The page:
In the waning seconds of the game, it was Charles Matthews who stood at center court, dribbling the clock out on the Michigan men’s basketball team’s win over Indiana. It was appropriate, for a game where, for much of it, the redshirt junior wing had been a focal point.
Coming into the contest, a lot of the focus was on his matchup with Hoosier wing Romeo Langford. They were both highly ranked recruits out of high school, and in a way a microcosm of the different ways recruits can turn out. Langford is the player who’s living up to his hype, an instant star for Indiana who revitalized the Hoosiers after a down year. Matthews is the guy who never thought he’d be here, a fourth-year player who transferred from blue blood Kentucky after plans to go one-and-done didn’t work out.
Matthews — as sophomore guard Jordan Poole noted after the game — doesn’t usually think about matchups. He just looks at what’s in front of him and takes it from there. But this matchup was a little higher profile than most.
“He was fired up about this matchup,” said Michigan coach John Beilein. “Because he’s got respect and he knows how good that Langford is.”
And going against Langford, Matthews had perhaps his best performance of the year — firing up not just himself, but the team around him, carrying it to its 15th straight win.
It was just the second possession of the game when Matthews stripped the ball from Langford, then drew a foul. After the inbound, Poole hit a jumper.
Just over three minutes later, Matthews threw down a dunk right over Langford — and to add insult to injury, Langford fouled him on the shot. Matthews missed the and-one, but the play contributed something far more important. Just four minutes into the game, one of Indiana’s best players was already in foul trouble. He sat much of the remainder of the half.
“That was a designed play to see if we could get that second foul,” Beilein said. “And Charles paid attention, taking the ball strong then right then kinda get — not be as strong with it. That was a strong baseline drive, and that’s who he can be.”
For the rest of the half, it’s who he was. Matthews added two more dunks in the half, including one off an offensive rebound. He imposed his will on the Hoosiers, not letting them take anything on offense or on defense en route to 16 first-half points, three rebounds and three steals.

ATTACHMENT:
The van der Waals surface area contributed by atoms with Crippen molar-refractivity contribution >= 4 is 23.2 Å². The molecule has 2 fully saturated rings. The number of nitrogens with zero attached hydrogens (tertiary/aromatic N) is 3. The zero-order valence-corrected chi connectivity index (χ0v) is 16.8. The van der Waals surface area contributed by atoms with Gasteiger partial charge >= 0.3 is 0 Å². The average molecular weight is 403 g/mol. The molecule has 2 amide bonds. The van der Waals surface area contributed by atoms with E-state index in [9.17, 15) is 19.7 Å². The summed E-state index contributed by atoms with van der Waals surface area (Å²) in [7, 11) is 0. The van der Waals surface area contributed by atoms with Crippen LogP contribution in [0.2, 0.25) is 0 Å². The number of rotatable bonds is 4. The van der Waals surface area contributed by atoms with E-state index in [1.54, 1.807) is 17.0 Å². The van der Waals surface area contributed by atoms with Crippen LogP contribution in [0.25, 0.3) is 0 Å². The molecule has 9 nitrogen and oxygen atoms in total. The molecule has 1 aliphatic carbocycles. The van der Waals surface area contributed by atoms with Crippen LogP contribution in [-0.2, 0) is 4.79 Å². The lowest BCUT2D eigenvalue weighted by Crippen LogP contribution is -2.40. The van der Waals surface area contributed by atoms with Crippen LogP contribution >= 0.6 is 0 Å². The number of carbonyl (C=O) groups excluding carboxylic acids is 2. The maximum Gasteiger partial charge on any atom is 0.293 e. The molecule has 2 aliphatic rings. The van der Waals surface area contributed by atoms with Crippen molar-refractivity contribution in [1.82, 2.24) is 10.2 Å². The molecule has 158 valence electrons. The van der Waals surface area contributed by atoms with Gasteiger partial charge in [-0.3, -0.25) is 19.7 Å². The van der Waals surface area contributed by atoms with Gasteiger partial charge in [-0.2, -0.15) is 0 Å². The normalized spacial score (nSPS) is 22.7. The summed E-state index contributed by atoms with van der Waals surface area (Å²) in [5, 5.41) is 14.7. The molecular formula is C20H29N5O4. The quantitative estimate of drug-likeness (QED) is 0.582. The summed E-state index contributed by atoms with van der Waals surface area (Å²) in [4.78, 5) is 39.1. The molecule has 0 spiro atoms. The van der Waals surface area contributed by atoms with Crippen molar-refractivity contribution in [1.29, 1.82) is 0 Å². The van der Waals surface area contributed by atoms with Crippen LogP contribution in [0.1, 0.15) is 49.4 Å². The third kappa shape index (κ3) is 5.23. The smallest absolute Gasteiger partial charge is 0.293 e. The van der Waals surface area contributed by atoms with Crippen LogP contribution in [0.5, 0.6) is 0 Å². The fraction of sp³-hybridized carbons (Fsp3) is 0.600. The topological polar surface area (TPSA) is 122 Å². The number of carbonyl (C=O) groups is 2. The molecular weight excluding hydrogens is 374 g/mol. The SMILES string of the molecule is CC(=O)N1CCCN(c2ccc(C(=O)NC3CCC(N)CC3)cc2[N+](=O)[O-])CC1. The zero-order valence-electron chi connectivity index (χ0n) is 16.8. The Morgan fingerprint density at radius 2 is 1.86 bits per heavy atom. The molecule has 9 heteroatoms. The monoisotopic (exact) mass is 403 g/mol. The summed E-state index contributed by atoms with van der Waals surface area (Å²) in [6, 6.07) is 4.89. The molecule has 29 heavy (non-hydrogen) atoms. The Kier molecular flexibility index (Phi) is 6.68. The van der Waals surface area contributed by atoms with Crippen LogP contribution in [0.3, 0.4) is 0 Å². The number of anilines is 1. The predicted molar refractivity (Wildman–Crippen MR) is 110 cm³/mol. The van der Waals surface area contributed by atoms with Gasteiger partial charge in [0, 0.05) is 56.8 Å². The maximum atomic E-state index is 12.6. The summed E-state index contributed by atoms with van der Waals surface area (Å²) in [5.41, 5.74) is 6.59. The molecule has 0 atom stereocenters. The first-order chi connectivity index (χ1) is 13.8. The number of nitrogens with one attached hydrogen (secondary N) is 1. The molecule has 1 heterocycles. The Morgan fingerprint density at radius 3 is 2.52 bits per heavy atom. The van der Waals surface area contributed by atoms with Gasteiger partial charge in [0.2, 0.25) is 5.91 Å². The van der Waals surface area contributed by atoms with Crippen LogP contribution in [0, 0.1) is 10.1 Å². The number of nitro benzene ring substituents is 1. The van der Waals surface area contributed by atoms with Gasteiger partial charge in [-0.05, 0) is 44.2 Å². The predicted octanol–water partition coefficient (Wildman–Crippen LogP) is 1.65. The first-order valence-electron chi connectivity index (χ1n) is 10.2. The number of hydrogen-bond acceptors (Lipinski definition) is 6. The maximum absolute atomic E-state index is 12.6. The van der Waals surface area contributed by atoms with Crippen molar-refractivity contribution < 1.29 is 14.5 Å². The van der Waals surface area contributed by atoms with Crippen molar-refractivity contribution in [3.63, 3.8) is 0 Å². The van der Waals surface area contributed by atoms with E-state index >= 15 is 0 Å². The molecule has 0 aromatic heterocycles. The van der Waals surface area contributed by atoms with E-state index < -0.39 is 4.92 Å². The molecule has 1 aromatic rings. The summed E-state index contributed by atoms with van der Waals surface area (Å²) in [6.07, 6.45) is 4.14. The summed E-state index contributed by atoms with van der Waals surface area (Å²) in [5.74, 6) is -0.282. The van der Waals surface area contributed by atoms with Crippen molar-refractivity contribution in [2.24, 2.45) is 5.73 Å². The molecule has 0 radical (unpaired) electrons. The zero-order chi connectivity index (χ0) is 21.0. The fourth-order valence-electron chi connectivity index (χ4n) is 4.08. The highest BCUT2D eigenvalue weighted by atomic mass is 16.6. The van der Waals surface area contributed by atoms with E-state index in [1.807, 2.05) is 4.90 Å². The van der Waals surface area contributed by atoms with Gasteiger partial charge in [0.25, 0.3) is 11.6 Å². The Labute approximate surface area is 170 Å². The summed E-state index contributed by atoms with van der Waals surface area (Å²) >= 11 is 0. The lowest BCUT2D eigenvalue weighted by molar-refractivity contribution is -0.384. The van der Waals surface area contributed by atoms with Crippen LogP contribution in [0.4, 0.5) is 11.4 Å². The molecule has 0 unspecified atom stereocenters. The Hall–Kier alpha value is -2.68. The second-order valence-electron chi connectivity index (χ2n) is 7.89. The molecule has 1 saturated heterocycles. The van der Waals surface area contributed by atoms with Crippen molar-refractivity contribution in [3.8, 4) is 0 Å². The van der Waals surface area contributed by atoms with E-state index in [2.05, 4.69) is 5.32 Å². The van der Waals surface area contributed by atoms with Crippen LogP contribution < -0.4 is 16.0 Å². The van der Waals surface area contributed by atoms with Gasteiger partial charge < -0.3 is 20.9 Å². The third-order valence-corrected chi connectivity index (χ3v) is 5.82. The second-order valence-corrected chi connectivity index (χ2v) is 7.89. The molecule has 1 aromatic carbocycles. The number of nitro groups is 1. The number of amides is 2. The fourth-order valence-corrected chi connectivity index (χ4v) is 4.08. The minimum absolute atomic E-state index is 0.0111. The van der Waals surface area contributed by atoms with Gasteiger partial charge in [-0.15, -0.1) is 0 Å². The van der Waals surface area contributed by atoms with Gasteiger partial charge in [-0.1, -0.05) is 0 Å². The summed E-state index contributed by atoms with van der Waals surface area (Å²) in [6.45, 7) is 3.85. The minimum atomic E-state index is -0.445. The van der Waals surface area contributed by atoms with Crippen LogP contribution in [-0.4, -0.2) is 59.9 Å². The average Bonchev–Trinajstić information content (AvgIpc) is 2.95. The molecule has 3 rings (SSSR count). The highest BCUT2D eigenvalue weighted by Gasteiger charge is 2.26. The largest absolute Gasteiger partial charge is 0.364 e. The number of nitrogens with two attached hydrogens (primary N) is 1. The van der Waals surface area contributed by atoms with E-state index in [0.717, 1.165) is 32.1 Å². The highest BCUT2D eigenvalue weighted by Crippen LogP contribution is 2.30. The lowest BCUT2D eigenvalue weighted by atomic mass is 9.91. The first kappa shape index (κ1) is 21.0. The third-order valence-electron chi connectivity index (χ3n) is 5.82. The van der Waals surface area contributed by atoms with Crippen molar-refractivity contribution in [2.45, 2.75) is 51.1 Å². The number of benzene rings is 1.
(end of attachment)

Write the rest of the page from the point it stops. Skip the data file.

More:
And beyond that, Matthews provided a veteran presence. He may have been fired up more than usual because of the matchup with Langford or the bright lights of a big game at Crisler, but it carried over to the rest of the team and kept the Wolverines rolling to an 11-point win.
“It’s a huge energy boost, for everyone, because he does so much,” Poole said. “He’ll get a tip deflection or he’ll go and he’ll get a steal or he’ll get a tip rebound of a 50-50 ball, so being able to see a leader out there hustling and being able to get easy buckets and transition buckets and being able to get the crowd going and give us a positive boost and positive momentum in anytime in the game is definitely huge for a game like this.”
And that goes back to Matthews, the fourth-year player who wasn’t supposed to be here. But he is, and now he’s transformed into a vocal guy on a young team. He’s the only fourth-year on the team, so it falls to him to provide the energy. As Matthews got going, Beilein realized it was time to get the ball in his hands more often. The coach drew up plays for him and trusted him to do his job.
Matthews then went out there and disrupted everything, from Indiana’s shooting to its spacing to its defense. He held Langford to just 5-for-11 from the field. He grabbed boards and forced turnovers to salvage empty possessions. Against a team like the Hoosiers, he made sure Michigan left nothing to chance.
“Don’t discount what Charles — Charles is just huge,” Beilein said. “It’s about winning. It’s about winning. This is his fourth year in college.
“Just wants to win.”